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Do you have a solid strategic business plan to develop your company’s international sales? Does your management team possess a clear understanding of the plan and their role in it? Do all relevant constituents “buy into” and support the plan?
Read below to see exactly how AMI helped one confectionery client to develop and implement an international strategic business plan to increase their export sales.

Developed & Implemented International Strategic Business Plan

The latest issue of Smart Money squarely supports the benefits and opportunities of investing in international markets… ”Economists and market strategists say the case for going global doesn’t rest solely on near-term bargains in stocks, bonds or other investments. It also rests on the conviction that over the long term, economic growth will be stronger in many countries outside the U.S…developing economies like China, India and Brazil are growing two or three times faster”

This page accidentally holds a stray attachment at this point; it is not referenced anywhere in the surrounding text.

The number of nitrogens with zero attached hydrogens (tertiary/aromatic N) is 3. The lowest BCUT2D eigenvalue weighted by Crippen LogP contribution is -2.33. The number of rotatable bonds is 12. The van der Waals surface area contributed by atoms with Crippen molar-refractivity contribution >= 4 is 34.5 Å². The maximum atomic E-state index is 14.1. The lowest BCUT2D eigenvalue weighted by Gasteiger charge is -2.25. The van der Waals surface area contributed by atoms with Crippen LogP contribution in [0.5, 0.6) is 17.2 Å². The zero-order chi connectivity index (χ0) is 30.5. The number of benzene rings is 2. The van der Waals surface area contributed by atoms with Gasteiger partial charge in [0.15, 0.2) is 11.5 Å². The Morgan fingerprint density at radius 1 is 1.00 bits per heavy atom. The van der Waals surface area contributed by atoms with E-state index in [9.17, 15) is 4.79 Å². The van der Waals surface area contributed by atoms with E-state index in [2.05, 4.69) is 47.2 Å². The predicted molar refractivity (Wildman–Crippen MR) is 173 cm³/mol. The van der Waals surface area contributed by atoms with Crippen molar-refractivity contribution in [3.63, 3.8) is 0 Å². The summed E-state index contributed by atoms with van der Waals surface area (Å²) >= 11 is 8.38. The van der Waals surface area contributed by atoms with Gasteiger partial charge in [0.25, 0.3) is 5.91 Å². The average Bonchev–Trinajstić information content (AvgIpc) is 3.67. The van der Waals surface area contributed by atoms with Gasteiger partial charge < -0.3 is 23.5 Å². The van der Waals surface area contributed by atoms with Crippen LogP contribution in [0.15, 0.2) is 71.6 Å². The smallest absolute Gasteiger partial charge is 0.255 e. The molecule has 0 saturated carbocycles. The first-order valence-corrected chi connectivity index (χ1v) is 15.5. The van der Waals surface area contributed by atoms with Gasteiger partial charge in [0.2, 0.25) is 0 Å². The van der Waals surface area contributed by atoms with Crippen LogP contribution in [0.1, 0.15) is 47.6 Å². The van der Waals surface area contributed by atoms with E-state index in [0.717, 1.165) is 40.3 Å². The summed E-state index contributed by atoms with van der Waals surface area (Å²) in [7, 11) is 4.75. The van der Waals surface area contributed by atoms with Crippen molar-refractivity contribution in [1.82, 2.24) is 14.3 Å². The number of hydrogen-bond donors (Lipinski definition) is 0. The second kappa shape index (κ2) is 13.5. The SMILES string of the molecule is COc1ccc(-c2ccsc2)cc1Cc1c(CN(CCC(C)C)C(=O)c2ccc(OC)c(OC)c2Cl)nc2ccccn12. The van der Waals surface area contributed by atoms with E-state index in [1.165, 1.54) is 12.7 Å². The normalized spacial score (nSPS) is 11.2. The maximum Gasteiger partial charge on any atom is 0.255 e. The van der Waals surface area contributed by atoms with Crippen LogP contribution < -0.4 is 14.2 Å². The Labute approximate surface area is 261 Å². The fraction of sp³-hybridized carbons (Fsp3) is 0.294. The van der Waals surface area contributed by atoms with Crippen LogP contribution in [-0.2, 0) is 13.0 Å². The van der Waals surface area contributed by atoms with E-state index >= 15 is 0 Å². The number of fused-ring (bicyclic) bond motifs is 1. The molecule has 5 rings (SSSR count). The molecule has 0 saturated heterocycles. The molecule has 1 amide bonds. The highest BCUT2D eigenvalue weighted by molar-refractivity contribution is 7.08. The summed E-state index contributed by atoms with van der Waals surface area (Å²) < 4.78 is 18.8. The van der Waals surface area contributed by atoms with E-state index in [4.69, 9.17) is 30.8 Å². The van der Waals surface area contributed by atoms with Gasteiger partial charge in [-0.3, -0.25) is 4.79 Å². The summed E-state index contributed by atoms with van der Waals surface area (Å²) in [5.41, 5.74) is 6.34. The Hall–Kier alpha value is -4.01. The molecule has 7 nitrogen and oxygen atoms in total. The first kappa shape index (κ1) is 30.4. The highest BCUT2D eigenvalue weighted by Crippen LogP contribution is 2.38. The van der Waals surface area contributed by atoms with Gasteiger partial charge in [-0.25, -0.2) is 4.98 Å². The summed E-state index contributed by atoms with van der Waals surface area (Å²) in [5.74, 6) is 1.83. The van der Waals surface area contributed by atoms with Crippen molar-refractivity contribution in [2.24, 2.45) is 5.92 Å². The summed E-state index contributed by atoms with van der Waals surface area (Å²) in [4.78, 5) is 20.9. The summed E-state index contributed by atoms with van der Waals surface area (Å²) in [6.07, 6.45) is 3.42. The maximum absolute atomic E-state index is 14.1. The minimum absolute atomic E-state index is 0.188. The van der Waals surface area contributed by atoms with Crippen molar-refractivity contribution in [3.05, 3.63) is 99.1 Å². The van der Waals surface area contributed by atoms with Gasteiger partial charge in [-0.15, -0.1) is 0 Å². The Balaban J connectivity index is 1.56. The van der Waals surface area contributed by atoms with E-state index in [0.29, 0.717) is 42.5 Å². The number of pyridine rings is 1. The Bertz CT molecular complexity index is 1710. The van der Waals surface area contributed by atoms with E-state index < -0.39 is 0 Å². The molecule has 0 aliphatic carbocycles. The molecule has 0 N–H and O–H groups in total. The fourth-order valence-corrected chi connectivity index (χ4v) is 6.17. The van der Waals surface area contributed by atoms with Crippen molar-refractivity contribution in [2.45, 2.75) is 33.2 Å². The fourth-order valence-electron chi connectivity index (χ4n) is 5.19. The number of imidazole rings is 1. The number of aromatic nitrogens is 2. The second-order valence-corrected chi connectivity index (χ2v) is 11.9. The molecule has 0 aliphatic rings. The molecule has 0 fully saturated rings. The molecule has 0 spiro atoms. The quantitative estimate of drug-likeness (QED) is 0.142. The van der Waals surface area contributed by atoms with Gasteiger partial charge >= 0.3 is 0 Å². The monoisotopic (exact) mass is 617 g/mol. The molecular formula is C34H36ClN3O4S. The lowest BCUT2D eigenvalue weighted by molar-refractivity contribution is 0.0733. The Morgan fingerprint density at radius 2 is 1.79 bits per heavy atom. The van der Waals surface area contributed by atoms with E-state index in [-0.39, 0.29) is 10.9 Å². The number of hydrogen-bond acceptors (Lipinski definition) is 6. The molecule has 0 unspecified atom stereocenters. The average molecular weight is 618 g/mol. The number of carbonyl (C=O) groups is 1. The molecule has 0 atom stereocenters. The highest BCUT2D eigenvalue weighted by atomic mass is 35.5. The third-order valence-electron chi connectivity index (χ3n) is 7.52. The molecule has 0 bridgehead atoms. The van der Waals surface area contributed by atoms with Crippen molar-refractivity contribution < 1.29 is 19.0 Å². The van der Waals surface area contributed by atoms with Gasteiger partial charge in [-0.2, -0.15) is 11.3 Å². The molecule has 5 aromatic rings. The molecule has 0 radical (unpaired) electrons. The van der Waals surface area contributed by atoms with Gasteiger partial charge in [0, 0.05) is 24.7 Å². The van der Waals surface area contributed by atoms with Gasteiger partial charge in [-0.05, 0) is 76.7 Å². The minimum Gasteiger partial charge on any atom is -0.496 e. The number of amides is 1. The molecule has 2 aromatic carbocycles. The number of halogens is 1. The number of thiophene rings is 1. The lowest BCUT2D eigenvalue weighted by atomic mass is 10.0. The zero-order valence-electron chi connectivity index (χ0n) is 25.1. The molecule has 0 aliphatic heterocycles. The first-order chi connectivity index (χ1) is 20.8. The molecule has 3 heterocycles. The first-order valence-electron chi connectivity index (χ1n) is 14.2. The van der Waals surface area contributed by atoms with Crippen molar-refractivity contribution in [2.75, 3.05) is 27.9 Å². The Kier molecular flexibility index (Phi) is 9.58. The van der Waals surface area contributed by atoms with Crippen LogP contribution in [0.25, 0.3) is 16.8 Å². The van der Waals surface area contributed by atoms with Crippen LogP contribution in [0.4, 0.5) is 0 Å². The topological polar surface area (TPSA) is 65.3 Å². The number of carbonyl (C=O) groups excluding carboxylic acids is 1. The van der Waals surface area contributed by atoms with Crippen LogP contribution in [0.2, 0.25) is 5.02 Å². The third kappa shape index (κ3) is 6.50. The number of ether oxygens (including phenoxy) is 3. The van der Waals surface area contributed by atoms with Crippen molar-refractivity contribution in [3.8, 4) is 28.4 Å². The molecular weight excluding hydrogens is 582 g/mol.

Read on to see how AMI identified and executed on a well-defined expansion business plan that grew a named, premium confection client’s sales by 300%.

The Challenge

An emerging, premium U.S. confectionery marketer hired AMI to develop their international business platform. The international markets seemed promising but the company did not have the internal resources to assess sales opportunities. As a result:

  • Export sales were conducted in a haphazard manner by staff with little relevant training
  • The client previously sold to nearly any international customer that approached them, little assessment was conducted
  • Pricing to all international customers was the same, whether it was a large importer, small wholesaler, or retailer